The “Recruit New Board Members Fast!” Checklist

On the hunt for qualified board members ready to serve as organizational champions. When can you start?

On the hunt for qualified board members ready to serve as organizational champions. When can you start?

Last month, I worked with a client that has a $400,000 budget and four board members. They wanted to know how they could raise more money.

I hear this story pretty frequently. A few years ago I worked with a much larger client with a $30 million budget and twelve board members.

They were having trouble raising enough money too.

I gave them both the same answer. “Your math isn’t adding up.”

For most nonprofits, your board is supposed to be a fundraising engine. If the engine does not have sufficient horsepower, fuhhgeddaboutit.

Also, a board with only four members? A good rule of thumb is that one-third of your board will be awesome, one-third will do something if you ask, and one-third will be dead weight.

Try out that math with a four-person board…

So back to the $30 million client. I told them about my “Recruit New Board Members Fast” checklist. They implemented it immediately and added six solid board members in just three months. Lo and behold, their fundraising issues diminished.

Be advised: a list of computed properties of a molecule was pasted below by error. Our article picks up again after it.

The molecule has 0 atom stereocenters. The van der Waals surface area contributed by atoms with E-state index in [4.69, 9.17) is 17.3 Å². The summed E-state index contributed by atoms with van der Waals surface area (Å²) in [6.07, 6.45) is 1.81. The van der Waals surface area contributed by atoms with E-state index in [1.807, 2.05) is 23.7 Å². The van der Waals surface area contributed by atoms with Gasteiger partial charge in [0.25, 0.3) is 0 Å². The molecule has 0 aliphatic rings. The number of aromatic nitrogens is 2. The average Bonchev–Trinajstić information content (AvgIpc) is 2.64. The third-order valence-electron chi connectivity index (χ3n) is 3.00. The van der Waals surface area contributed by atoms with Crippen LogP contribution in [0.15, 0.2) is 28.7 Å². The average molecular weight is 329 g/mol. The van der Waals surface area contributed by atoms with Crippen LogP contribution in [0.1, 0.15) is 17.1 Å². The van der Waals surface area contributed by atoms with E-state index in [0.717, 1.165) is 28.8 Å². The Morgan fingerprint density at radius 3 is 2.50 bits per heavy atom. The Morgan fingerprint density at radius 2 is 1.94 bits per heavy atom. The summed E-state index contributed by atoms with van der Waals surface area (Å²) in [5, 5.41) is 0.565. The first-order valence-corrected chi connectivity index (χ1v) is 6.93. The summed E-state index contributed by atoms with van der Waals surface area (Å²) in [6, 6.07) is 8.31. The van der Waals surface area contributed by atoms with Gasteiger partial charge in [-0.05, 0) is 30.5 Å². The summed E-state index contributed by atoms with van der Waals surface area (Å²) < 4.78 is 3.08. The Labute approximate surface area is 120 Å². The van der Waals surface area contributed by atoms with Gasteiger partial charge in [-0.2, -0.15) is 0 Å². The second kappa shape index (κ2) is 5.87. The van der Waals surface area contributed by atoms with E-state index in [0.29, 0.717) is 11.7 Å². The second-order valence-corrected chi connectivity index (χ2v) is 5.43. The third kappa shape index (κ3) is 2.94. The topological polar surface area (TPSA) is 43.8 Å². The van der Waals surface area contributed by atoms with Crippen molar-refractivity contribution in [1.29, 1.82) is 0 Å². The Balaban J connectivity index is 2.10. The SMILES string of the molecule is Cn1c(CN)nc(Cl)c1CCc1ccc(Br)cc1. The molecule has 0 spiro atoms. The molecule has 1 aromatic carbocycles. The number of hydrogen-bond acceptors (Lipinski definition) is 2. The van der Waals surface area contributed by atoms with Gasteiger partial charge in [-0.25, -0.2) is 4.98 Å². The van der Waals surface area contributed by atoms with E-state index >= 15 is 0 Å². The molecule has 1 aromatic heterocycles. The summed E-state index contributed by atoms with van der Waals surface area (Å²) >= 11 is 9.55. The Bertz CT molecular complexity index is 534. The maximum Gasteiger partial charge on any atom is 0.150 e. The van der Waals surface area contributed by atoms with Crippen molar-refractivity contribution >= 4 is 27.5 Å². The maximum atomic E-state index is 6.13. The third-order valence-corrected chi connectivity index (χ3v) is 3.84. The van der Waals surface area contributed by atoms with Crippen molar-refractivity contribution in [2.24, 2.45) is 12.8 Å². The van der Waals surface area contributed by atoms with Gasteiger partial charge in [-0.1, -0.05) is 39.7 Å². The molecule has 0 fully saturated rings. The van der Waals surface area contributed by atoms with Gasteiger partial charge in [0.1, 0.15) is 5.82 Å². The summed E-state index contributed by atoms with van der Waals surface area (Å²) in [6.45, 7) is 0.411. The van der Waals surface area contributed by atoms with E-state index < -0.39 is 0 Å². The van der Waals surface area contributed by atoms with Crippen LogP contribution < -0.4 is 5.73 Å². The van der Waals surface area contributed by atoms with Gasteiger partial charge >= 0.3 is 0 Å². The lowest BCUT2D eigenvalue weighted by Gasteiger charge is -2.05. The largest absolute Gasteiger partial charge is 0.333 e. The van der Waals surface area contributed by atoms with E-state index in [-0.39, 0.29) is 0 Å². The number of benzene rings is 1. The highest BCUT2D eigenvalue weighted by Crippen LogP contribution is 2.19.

So what’s on the checklist…?

HOW TO RECRUIT NEW BOARD MEMBERS QUICKLY

Step 1: Get 100% buy-in. One board was reluctant to add – they liked the small, intimate nature of the group. They feared the board would lose its collegiality if it grew. We turned them around but without full buy in, recruitment is really hard. Small groups have smaller networks than larger groups (if recruited properly.) Your board members are your biggest source of resources of all kinds. Remember, the more you have, the more you have.

Step 2: Create the right team. Bring together your most detail and process-oriented board member with your most enthusiastic fundraiser. Grab a volunteer to facilitate or spend a little bit of money on someone to drive the process and help steer it in the right direction. Add to the mix someone senior in the development department, either the Director or the person who deals with individual giving.

Step 3: Assess your existing board. In two ways. First, use my attribute assessment tool to figure out what you have in terms of commitment, level of engagement, fundraising potential, added value, etc. Then look at the board in terms of skills and expertise. Here’s a sample matrix to use – adjust for your own needs.

Then remember what the Nonprofit Resource Center says: “What’s wrong that most board composition matrices focus attention on what people are, rather than on what the organization needs board members to do.”

Lastly, have everyone on the SWAT team read this article from Blue Avocado.  It’s called “Ditch Your Board Composition Matrix.” Consider the first rate piece of advice contained within: “What are the three most important things for our board to accomplish this year?
 And do we have the right people on the board to make that happen?”